Let there be Christmas light!

Photo By Kristen Luther
Residents assemble in downtown Elizabethton for the annual holiday lighting of the Frazier fir tree.

By Thomas Wilson
star staff
twilson@starhq.com

  Hundreds of citizens journeyed to downtown Elizabethton Tuesday evening to watch an event that has become the holiday centerpiece of the town's Christmas season.
  Kids of all ages enjoyed the ceremonial lighting of the giant Fraser fir tree on East Elk Avenue in a holiday ceremony that traditionally kicks off the holiday season in Elizabethton.
  The Elizabethton High School Chorus sang a medley of Christmas carols and a song called "Give Us Peace in Our Time".
  "This is one of the cool things we do," said Debbie Gouge, EHS teacher and chorus instructor. "It is a tradition."
  Gouge instructs the school's 120-member chorus for performances throughout the year. The chorus has performed in the tree lighting ceremony for 16 consecutive years, Gouge said. She added that Tuesday's night's performance brought the entire chorus class together for one performance.
  "This is the first time we'd all be together," she said.
  Students from Cloudland Elementary School's show choir also sang Christmas songs as part of the event. Vocalist Loretta Bowers Newton performed solo versions of seasonal and patriotic songs. She also sang the holiday standard "O, Christmas Tree" as part of the lighting ceremony.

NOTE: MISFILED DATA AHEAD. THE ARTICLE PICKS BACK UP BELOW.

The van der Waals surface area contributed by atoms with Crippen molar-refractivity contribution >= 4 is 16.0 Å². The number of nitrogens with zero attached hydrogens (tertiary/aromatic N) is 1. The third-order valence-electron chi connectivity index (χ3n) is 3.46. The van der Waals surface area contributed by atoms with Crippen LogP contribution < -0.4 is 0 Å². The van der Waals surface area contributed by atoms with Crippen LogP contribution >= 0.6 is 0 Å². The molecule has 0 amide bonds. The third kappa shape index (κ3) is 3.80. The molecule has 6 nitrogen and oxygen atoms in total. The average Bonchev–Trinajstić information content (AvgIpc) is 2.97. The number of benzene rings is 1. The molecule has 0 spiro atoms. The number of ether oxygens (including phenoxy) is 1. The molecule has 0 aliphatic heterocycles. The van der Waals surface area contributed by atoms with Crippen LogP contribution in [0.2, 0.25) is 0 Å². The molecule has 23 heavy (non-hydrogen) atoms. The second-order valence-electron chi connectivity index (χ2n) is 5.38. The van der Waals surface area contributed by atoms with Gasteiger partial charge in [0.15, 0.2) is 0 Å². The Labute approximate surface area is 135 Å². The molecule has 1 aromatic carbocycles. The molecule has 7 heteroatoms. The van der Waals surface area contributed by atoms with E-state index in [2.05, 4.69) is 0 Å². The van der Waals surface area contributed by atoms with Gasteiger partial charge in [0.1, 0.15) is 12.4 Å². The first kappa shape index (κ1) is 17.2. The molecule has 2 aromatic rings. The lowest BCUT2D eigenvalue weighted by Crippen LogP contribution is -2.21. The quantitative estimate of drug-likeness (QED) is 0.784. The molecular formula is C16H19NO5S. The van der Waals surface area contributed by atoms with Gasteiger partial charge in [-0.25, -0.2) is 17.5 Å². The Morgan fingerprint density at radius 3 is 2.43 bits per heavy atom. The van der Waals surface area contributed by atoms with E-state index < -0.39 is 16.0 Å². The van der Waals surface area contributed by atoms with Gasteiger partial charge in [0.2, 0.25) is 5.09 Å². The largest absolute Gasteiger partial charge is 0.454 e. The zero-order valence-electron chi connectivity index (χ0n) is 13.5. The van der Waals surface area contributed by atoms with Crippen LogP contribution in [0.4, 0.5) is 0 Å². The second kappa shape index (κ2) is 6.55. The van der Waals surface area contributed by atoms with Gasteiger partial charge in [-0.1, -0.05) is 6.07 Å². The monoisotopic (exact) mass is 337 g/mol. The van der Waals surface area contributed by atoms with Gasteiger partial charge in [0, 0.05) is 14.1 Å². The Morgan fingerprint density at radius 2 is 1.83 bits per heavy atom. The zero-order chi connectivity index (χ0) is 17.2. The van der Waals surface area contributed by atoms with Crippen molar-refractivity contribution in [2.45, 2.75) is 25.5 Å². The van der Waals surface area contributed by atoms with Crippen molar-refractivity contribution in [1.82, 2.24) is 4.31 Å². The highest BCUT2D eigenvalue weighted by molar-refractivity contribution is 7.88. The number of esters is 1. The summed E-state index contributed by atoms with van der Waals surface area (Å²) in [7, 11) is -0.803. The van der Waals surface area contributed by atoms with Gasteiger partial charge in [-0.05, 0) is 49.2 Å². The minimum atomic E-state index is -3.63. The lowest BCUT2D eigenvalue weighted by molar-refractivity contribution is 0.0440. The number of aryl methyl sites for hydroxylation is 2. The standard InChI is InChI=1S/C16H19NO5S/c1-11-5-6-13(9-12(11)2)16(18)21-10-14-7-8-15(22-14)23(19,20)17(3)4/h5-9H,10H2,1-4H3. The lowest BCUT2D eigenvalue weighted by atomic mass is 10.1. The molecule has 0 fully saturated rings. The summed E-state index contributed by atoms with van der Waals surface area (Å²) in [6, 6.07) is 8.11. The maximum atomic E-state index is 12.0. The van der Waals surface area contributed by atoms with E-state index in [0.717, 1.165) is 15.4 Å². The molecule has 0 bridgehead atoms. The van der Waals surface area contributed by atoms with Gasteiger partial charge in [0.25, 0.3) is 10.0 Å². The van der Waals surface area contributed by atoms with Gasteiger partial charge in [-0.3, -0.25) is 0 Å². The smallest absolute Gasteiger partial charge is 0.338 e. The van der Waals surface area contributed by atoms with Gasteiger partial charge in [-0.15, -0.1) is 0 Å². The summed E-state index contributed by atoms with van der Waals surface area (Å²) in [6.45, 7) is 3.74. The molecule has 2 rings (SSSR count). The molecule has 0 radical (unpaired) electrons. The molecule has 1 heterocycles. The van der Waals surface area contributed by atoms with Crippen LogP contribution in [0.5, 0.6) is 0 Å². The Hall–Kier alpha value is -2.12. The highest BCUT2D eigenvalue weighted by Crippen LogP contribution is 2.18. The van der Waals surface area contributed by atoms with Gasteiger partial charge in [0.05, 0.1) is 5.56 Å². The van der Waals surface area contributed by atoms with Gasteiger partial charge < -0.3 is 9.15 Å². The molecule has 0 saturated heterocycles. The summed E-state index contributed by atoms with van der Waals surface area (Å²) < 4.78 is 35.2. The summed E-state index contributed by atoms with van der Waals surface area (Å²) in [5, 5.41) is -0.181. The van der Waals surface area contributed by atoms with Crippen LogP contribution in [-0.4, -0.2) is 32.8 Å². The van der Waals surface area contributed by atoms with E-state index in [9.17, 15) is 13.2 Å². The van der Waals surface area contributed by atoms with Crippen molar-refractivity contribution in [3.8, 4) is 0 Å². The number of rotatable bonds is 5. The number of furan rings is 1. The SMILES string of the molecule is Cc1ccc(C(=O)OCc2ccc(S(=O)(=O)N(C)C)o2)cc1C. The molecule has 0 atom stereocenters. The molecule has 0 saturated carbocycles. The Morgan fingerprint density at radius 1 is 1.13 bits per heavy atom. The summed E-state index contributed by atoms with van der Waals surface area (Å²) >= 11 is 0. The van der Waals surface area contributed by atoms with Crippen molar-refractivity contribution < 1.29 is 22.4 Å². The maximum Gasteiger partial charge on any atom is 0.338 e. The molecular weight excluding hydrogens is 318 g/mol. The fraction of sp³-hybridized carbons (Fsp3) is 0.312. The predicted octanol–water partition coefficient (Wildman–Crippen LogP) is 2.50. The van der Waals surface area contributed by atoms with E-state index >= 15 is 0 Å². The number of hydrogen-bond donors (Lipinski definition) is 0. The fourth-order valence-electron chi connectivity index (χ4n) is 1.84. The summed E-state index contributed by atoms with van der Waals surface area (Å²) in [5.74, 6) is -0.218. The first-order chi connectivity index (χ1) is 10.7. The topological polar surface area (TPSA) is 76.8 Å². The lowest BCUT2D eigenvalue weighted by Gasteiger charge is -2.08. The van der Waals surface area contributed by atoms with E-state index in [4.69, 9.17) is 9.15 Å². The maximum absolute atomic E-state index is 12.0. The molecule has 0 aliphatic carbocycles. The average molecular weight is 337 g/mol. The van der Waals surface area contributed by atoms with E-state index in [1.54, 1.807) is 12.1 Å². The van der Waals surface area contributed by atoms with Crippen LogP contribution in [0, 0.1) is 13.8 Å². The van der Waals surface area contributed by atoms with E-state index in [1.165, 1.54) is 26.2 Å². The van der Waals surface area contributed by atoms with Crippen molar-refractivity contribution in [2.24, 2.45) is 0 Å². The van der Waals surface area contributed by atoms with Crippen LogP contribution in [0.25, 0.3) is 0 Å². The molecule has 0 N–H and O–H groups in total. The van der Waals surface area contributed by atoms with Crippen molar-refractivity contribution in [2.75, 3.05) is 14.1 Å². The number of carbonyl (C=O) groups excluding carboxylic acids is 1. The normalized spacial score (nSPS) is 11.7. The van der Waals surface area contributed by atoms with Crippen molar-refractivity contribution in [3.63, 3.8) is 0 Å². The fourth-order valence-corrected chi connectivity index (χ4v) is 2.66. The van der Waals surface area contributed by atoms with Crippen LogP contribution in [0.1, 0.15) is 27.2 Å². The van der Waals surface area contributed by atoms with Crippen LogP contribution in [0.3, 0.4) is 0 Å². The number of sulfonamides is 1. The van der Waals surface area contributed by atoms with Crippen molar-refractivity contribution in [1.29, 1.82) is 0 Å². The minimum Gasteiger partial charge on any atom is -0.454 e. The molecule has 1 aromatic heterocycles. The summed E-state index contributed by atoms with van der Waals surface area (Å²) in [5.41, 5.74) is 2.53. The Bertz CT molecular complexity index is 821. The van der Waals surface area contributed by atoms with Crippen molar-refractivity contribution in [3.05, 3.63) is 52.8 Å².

Police blocked off a portion of East Elk Avenue from Main Street to U.S. Highway 19E. The city's Christmas lighting ornaments and displays have sprung up in recent weeks with snowmen, a horse and buggy, and stars illuminating the downtown area. The Thanksgiving holiday is celebrated next Thursday.
  While the Thanksgiving and Christmas seasons are nearing full launch, thousands of Americans likely face another holiday without loved ones.
  Half a world away on Tuesday the U.S. military and Iraqi soldiers launched an offensive in the city of Mosul in Iraq. U.S. military personnel spent last week fighting insurgents house to house in Fallujah during an offensive to root out forces hostile to the United States and the new Iraqi regime.
  Granville Taylor of Stoney Creek said he attended the lighting ceremony to see his granddaughter sing in the chorus and enjoy the holidays, but also remember the blessings of freedom in the United States.
  "We've got something to be thankful for," he said, "namely that we have the freedom that we have here."
  EHS teacher and cross country team coach Jim Presnell who attended the event with family members said the students he works with already understood the state of the world they were entering when they graduated from high school.
  "I think the majority of young people I work with know it is a cruel, hard world out there," he said. "I think a lot of kids have enjoyed the high school experience because they realize college is the step into the real world."